And Other Pointless Exercises.
(I run out of space on the title bar).
While you can make a case that we’re facing another Great Depression, it’s really hard to make that case using real numbers and any kind of historical perspective. A 7% drop in the Dow is significant, but hardly the end of the world. We’ve seen bigger drops when the tech bubble burst, and just after 9/11. Those, however, are still small compared to the 23% single day drop in 1987. That day is only rivalled by the Crash of 29, and only if you add both Monday and Black Tuesday.
Do you remember the Great Depression of the late 1980’s? Of course not. The underlying economy continued to function.
The root problem turned out to be leveraged buy-outs using junk bonds (risky loans funded by small investors, because real investors wouldn’t touch them – sound familiar?) and some new and complicated stock management schemes (such as portfolio insurance) which, like derivatives, didn’t work the way they were supposed to, and appeared largely based in magical thinking. Also, naked fear and herd mentality clearly played a role.
Then the next day, the Federal Reserve moved some piles of money around and stopped the bleeding. Which is exactly what it was designed to do. (Kind of like how FEMA was designed to expedite disaster relief). We had a bear market for a while, but the economy limped along as if this were only a problem for investors.
Our fundamental problem is that most Americans, instead of cash savings or stock investments, have invested their discretionary wages into their house, which, by the historic numbers, is a relatively sound place to put your money. Right now, though, the housing market is flooded with foreclosed or distressed properties, which is lowering the housing values for everyone. That’s the actual threat to the economy.
Whose fault s that?
Your neighbor who took out a mortgage he couldn’t afford.
The mortgage “professional” who made that loan, even though we have known for a long time what the odds are for person X paying off mortgage Y. This is 2nd year business school stuff.
The investment “professionals” who would take these loans and package them in beserkly complicated structures to attract investors (because the banks, knowing the formulas, wouldn’t touch them). (And this is why Chase and B of A are buying distressed assets right now instead of selling them).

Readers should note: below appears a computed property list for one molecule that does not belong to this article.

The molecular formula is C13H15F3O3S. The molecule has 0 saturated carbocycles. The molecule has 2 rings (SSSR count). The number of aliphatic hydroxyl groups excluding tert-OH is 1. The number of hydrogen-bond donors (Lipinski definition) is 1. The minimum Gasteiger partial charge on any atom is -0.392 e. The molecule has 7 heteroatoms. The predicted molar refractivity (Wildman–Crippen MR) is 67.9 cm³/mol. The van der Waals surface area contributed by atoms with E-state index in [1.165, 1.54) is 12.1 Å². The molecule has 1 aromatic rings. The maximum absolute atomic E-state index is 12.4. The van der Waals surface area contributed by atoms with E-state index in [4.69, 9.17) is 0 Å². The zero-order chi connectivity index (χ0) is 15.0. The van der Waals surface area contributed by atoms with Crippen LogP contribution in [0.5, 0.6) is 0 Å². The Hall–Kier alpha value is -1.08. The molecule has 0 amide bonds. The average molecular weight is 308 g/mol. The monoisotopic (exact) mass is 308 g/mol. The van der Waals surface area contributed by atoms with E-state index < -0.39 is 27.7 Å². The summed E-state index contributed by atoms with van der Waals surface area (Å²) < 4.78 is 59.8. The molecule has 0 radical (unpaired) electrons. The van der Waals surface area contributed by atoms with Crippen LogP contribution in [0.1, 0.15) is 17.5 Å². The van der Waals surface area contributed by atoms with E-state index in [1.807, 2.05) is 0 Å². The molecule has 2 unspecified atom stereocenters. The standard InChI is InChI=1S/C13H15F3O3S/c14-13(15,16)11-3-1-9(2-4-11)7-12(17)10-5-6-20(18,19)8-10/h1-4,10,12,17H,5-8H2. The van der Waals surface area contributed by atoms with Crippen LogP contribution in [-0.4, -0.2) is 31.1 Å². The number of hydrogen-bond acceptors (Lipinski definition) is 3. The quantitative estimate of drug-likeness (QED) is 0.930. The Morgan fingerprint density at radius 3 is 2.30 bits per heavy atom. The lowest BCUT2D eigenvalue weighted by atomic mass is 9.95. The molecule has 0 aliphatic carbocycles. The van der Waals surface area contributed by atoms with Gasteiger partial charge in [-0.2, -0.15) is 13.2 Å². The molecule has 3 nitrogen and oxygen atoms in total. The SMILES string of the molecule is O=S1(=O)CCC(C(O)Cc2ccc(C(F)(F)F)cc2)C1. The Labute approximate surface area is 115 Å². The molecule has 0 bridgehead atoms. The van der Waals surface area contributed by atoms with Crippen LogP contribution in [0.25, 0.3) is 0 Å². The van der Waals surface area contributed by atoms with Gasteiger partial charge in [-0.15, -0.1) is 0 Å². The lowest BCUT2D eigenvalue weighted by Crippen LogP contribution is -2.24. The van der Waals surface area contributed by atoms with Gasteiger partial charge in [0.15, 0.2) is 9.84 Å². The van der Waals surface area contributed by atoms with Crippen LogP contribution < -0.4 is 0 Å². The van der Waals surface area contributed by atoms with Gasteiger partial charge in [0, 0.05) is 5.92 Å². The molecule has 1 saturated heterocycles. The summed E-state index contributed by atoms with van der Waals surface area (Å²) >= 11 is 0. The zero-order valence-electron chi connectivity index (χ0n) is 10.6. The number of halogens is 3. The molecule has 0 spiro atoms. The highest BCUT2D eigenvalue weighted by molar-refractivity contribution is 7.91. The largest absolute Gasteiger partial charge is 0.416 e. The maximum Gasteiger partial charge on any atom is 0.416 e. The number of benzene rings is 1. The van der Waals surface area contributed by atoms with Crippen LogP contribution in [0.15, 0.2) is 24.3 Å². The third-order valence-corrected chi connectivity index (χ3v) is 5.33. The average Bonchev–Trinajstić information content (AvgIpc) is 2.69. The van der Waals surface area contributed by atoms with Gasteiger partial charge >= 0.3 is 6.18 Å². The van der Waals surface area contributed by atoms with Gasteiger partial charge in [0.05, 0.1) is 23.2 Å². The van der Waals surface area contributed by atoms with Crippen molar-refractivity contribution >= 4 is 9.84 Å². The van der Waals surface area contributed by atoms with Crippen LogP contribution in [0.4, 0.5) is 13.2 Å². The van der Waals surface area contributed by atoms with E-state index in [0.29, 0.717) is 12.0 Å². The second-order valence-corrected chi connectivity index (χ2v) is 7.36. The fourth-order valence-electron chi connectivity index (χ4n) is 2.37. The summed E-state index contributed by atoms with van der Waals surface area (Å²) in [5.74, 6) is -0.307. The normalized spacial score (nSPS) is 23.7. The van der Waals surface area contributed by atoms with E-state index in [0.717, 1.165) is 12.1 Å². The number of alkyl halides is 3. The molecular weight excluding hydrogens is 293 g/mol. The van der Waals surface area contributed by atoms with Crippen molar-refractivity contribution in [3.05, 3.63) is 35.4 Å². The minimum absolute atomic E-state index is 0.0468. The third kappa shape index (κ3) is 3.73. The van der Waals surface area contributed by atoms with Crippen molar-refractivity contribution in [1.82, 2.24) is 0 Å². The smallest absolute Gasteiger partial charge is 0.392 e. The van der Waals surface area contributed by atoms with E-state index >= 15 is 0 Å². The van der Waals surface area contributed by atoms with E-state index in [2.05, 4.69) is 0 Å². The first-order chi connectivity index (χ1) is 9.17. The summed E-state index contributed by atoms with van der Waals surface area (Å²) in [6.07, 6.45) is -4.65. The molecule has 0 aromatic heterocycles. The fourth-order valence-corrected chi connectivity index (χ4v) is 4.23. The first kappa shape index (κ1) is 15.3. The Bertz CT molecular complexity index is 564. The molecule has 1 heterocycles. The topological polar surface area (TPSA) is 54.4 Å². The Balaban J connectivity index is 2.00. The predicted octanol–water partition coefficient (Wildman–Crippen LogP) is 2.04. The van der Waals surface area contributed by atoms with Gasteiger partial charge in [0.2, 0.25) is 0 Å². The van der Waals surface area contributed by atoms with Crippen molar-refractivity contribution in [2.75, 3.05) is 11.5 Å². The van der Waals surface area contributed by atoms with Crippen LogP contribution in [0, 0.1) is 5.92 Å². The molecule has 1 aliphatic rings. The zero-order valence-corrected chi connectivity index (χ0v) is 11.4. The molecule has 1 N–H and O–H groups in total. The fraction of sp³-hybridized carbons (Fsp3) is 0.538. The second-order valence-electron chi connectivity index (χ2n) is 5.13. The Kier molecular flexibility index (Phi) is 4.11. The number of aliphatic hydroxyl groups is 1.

The investors who plopped down big money on financial schemes they did not understand.
The “professional” regulators who allowed investment banks to go deep into debt, sometimes 40:1, over these schemes.
The investors who, now confronted with their own incompetence, suddenly became liberals and demand that the government bail them out or the sky will fall.
The Bush administration, who never encountered a corporate bail-out they didn’t approve of. Honestly, I wonder if they don’t see the central purpose of the federal government as redirecting tax money to large corporations.
Congress, who have collectively humiliated themselves 5 weeks before election day, primarily, it seems, because they were called upon to be adults 5 weeks before election day.
The media with still plays along with the “sky is falling” scenario, instead of doing a little math and checking a little history. Seriously, if I can put this togerther while waiting for the dryer to buzz, full time professional “journalists” ought to be able to note that in percentage of equity lost, this “historic crisis” barely makes the top 10.
And the rest of us for ensuring that Nancy Grace, rachel Meadows, Keith Oberman, Bill O’Reilly and all the other blowhards consistently get better ratings that any rational, temperate news outlet.
And the rest of us for consistently electing the biggest blowhard running for congress, so that they have no real expectation of being rewarded at the polls for behaving like adults.
And the rest of us for not remaining informed, engaged investors and citizens of the Republic. A lot of people saw this coming a long way off [just one example], and we were not at all interested in hearing about it.
The moderates have abandoned the political process. The inmates run the assylum.
Or do they? As much as I’d like to leave on the line above, wide public outcry halted the rush to corporate welfare. So there’s hope.
Of course, they will still probably pass The Bailout. This country is still run by the property owners. It will be a great boon to investors and hopefully have some minor benefit for the rest of us. Properly managed, the feds might end up turning a profit. They would certainly be left with an incentive to try and prop up real estate values.
If you want to cry over big, stupid, expensive legislation, your window was the Farm Subsisdy attrocity they passed a few months ago, a straight-up give-away to the ADM’s of the world.
Obama hestitantly supports this plan, which is why his lead is still within margin of error. The voters are 90% opposed to this thing. Step out front with soeplan we might actually have confidence in, and he could be sitting on a doule-digit lead by mid October.
But just like all serious presidential contenders, he’s a millionaire who owns stock. We can only hope for so much change.